Now we turn to the innkeeper.  First, Samaritan and the Jew, an unusual duo, arrive at the khan, located on the road to Jericho.  They check in; the Samaritan treats the wounds on his new acquaintance and then, the next day gives the innkeeper 2 denarii, about 28 cents, and asks the innkeeper to “take care of him, and whatever you expend more, when I return I will pay you.”[5]  The innkeeper accepts this.

One has to ask “What is it this Samaritan says or does that makes folks do what he asks and let their defenses down?”  What is it that develops the trust that quickly forms between these three parties?

Trust is the key in these relationships.  Without trust, it is difficult, if not impossible to develop a relationship.  The Samaritan’s success is grounded in his ability to develop trust immediately.  How does he do it?  The Samaritan sees, hears and responds to the needs of the injured person in the ditch.  His spirit is open to loving the stranger.  He gives of himself with no expectation of recompense.  His actions are unconditional upon anything the Jew might say or do.  He epitomizes altruism.

As far as developing trust with the innkeeper, the formula is simple.  The Samaritan says what he’ll do, and he does what he says.

With regard to where the United Methodist Church is today, the need for Samaritan-type conversations is great.  If we are to make neighbors, be neighbors and love our neighbors, we must emulate the Samaritan.  Not only must these vital conversations incorporate our ears, eyes and hands, they demand our response in a compassionate, meaningful manner. We must engage our neighbor without expectations of accolades for our actions, without the intent of meeting some metric of church growth, and most importantly, without question of whether our neighbor is deserving of our goodness and grace.

What Jesus does in the parable of the Good Samaritan is the perfect reversal of fortune.  If we were to revise the story to reflect the mindset of most of United Methodism today, we would have the Christian walking the road and rushing to the aid of a non-believer laying in the ditch.  Christ intentionally placed the despised, heretical Samaritan as the savior of the Jew in this parable.  The person we are inclined to identify ourselves with is the person who is despised.  The person we are instructed to love is the one we look down on.

When I read Luke’s account, I often see myself as each of the characters in the parable.  I have been the Priest, I have been the Levite.  I have been the person in the ditch and I have been the innkeeper.  With the vitriol around immigration, more time than note, I feel like the “Good Terrorist.”  Who are you in the parable?  Who have you been and who do you hope to be?  Regardless of what character you are at this point in your Christian walk, you have a talking part.  You must speak out against the hate and vitriol of xenophobia, racism and fear-mongering.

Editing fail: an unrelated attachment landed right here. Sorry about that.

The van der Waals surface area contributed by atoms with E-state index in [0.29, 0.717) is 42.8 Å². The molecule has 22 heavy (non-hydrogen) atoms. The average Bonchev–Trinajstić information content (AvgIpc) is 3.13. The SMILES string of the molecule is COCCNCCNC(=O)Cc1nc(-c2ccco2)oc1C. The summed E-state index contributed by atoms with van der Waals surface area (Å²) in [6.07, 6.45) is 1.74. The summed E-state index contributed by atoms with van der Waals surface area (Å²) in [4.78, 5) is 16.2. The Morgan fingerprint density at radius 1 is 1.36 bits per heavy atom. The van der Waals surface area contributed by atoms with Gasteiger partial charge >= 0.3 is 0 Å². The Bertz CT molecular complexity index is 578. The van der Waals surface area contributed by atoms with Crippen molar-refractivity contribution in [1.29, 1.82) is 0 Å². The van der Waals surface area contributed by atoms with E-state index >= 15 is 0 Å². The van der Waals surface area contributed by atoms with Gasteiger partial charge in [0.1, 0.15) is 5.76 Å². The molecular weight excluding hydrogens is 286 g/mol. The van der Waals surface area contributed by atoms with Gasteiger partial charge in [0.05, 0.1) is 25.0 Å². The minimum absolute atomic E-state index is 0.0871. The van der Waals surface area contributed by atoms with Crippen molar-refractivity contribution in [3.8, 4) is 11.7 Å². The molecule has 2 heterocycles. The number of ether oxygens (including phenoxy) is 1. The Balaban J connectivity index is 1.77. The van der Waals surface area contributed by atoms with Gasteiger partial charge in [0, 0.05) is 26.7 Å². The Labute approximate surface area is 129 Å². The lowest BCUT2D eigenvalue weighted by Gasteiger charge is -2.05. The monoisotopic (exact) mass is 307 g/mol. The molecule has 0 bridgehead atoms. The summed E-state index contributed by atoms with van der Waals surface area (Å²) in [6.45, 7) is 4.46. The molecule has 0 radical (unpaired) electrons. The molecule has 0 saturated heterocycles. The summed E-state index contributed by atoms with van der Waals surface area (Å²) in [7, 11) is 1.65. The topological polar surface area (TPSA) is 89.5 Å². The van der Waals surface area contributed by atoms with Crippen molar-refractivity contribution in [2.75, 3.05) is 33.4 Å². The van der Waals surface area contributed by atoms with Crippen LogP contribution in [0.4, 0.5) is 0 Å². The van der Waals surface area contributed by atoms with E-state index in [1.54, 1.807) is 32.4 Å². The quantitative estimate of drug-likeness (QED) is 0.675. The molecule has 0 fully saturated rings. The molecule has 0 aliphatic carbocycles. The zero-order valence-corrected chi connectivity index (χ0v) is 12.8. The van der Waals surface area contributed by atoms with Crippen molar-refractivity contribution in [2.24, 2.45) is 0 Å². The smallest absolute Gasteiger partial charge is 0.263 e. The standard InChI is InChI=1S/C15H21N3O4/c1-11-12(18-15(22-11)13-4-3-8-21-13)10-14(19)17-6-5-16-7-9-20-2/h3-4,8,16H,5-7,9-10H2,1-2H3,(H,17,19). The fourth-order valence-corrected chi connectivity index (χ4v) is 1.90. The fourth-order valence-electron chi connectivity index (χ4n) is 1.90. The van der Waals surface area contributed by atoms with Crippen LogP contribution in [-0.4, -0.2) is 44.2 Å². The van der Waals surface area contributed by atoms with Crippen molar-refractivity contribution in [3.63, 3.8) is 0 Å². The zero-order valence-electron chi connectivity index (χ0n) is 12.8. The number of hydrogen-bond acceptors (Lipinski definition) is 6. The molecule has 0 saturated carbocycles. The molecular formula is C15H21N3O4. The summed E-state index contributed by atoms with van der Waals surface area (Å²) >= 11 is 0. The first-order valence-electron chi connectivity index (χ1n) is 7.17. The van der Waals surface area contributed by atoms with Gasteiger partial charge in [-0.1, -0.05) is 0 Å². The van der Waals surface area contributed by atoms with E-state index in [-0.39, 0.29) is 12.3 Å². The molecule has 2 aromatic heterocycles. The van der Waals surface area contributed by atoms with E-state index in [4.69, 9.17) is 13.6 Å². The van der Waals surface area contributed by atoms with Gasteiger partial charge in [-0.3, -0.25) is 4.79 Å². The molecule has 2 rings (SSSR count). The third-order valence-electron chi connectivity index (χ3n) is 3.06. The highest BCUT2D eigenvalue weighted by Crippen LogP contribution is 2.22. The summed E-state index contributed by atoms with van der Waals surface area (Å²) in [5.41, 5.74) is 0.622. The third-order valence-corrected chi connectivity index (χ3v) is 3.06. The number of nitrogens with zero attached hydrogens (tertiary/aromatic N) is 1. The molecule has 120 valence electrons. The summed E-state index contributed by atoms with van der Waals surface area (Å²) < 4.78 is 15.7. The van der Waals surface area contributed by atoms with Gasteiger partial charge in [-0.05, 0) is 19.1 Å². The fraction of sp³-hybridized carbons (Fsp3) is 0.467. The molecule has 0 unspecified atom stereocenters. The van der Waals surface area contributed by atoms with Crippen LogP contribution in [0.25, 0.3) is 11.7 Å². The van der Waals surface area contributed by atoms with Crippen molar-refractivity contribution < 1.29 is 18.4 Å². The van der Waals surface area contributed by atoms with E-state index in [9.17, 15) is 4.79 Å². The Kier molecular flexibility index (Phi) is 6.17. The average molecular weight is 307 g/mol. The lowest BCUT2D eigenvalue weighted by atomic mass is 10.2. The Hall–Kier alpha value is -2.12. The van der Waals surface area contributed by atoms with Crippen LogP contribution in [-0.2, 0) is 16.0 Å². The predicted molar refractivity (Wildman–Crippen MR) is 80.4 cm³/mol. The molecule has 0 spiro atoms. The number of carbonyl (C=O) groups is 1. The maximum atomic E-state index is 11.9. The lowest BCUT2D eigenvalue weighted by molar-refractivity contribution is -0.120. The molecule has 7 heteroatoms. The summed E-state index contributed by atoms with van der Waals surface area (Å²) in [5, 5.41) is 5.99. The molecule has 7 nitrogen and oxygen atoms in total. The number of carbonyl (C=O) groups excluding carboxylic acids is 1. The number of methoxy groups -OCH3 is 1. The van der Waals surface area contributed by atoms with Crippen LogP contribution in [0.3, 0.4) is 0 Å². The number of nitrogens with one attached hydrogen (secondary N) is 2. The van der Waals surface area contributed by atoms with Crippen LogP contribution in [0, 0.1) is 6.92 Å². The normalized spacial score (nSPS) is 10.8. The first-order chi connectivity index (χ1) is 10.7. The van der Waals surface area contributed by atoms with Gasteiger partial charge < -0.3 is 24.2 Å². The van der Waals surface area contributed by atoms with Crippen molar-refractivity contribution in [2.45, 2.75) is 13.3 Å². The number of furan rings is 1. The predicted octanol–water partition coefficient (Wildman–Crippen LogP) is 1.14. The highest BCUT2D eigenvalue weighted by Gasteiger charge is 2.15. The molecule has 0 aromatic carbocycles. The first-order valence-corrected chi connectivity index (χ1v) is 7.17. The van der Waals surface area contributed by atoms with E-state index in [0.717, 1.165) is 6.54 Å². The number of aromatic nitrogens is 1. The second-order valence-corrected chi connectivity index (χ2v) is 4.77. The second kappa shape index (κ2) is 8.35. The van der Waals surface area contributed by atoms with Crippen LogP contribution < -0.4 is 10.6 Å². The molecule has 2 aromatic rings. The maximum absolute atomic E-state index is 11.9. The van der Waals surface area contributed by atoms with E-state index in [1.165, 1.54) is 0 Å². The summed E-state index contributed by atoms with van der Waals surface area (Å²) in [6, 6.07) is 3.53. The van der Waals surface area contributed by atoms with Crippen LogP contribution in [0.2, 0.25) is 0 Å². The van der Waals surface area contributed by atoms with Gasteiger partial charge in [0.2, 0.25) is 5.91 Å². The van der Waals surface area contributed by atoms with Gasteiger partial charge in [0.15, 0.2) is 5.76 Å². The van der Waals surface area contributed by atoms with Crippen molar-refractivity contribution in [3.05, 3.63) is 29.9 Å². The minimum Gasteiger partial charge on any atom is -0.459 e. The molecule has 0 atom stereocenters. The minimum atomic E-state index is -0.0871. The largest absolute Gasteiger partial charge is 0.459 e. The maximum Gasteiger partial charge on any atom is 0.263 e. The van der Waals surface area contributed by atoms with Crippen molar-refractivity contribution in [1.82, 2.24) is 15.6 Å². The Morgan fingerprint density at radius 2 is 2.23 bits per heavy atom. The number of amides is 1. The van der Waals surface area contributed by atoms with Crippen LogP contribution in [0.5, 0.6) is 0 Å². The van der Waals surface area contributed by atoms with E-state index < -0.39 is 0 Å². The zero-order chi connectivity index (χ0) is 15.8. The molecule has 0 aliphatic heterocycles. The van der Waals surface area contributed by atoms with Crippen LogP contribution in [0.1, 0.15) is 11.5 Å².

There is Latin phrase that I scroll across my computer screen.  It reads: “Proprium humani ingenii est odisse quem laeseris” which means it is human nature to hate a person whom you have injured.

Who is the neighbor we are charged to love?  The one we despise, the one we hate, the ones who fail to act, and the one we have injured.  And it is also ourselves.


[1] What We Do | GCORR, http://www.gcorr.org/what-we-do/_br (accessed January 11, 2014).

[2] Ibid

[3] Ibid

[4] New Standard Revised Edition

[5] Ibid

Posted in Uncategorized | Leave a comment

When Systemic Racism Hits Home

This posting was written last year.  It is worth repeating.

If we are to celebrate Black History Month as a people of faith, we should make sure that history is accurate. Where it is inaccurate, we are obliged to correct it. Mere reconciliation and repentance is not enough, we must make reparations to make the Body of Christ whole.  We need look no further than our own communities to make a start.

Despite what it says in the book “The Central Texas Annual Conference 1866-2010. At the Center of Texas Methodism” by John Michael Patison, et al, Prince Memorial CME was the first church in Weatherford, Texas AND the second church in Parker County. Founded in 1854 under the Methodist Episcopal Church, South, founded by freed slaves, it predates the City Charter by two years. First Methodist Weatherford, was also founded, less than a mile away, but a few years later, and was also a Methodist Episcopal Church, South congregation. Despite transferring to the newly founded CME in 1870, after, for a short time, being part of a separate, ecclesiastical jurisdiction within the M.E. Church, South, for 16 years, Prince Memorial was the first Methodist church in town. I read this omission this morning in the aforementioned book.  Coincidentally, I spoke with folks at United Methodist General Commission on Archives and History at Drew University earlier this week in search of documentation of this history of Prince Memorial on a completely separate matter.

How a publication printed as recently as this book could eliminate this historically significant Methodist church is beyond me. Even the Weatherford Democrat, our local newspaper, recognizes the significance from a 2012 story: